Fragile X Protein is required for inhibition of insulin signaling and regulates glial-dependent neuroblast reactivation in the developing brain

Matthew A. Callan, Nicole Clements, Nicholas Ahrendt, Daniela C. Zarnescu

Research output: Contribution to journalArticle

21 Scopus citations

Abstract

Fragile X syndrome (FXS) is the most common form of inherited mental disability and known cause of autism. It is caused by loss of function for the RNA binding protein FMRP, which has been demonstrated to regulate several aspects of RNA metabolism including transport, stability and translation at synapses. Recently, FMRP has been implicated in neural stem cell proliferation and differentiation both in cultured neurospheres as well as in vivo mouse and fly models of FXS. We have previously shown that FMRP deficient Drosophila neuroblasts upregulate Cyclin E, prematurely exit quiescence, and overproliferate to generate on average 16% more neurons. Here we further investigate FMRP's role during early development using the Drosophila larval brain as a model. Using tissue specific RNAi we find that FMRP is required sequentially, first in neuroblasts and then in glia, to regulate exit from quiescence as measured by Cyclin E expression in the brain. Furthermore, we tested the hypothesis that FMRP controls brain development by regulating the insulin signaling pathway, which has been recently shown to regulate neuroblast exit from quiescence. Our data indicate that phosphoAkt, a readout of insulin signaling, is upregulated in dFmr1 brains at the time when FMRP is required in glia for neuroblast reactivation. In addition, dFmr1 interacts genetically with dFoxO, a transcriptional regulator of insulin signaling. Our results provide the first evidence that FMRP is required in vivo, in glia for neuroblast reactivation and suggest that it may do so by regulating the output of the insulin signaling pathway. This article is part of a Special Issue entitled: RNA-Binding Proteins.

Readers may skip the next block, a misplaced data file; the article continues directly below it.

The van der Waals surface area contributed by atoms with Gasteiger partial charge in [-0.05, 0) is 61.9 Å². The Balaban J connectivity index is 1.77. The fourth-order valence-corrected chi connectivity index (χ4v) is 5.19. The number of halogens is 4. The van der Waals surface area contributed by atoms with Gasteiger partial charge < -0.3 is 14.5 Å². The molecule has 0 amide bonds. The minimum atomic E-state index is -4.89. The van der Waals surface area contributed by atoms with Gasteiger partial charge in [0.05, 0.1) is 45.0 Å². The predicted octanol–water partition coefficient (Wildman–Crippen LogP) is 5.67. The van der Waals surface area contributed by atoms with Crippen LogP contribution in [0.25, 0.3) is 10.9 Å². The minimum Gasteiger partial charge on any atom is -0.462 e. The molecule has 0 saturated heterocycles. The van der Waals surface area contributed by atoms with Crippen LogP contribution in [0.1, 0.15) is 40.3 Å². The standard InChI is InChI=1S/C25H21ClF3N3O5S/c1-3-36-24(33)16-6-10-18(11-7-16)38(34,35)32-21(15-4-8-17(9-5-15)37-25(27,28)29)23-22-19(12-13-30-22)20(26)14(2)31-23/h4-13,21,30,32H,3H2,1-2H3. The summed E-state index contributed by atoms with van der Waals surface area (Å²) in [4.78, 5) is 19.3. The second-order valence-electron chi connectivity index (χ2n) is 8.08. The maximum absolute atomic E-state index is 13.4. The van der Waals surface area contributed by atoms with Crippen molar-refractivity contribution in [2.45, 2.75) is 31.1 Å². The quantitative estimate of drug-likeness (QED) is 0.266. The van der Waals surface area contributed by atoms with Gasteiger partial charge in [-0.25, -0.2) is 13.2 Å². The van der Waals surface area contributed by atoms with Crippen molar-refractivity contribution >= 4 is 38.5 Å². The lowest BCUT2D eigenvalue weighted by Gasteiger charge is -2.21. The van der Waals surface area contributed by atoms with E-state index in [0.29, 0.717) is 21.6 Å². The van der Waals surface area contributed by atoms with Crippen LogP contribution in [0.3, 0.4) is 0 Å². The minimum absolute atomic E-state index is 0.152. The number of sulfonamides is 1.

Original languageEnglish (US)
Pages (from-to)151-161
Number of pages11
JournalBrain Research
Volume1462
DOIs
StatePublished - Jun 26 2012

Keywords

  • Exit from quiescence
  • Fragile X Protein
  • Glia
  • Insulin signaling
  • Neural stem cell
  • Proliferation

ASJC Scopus subject areas

  • Neuroscience(all)
  • Molecular Biology
  • Clinical Neurology
  • Developmental Biology

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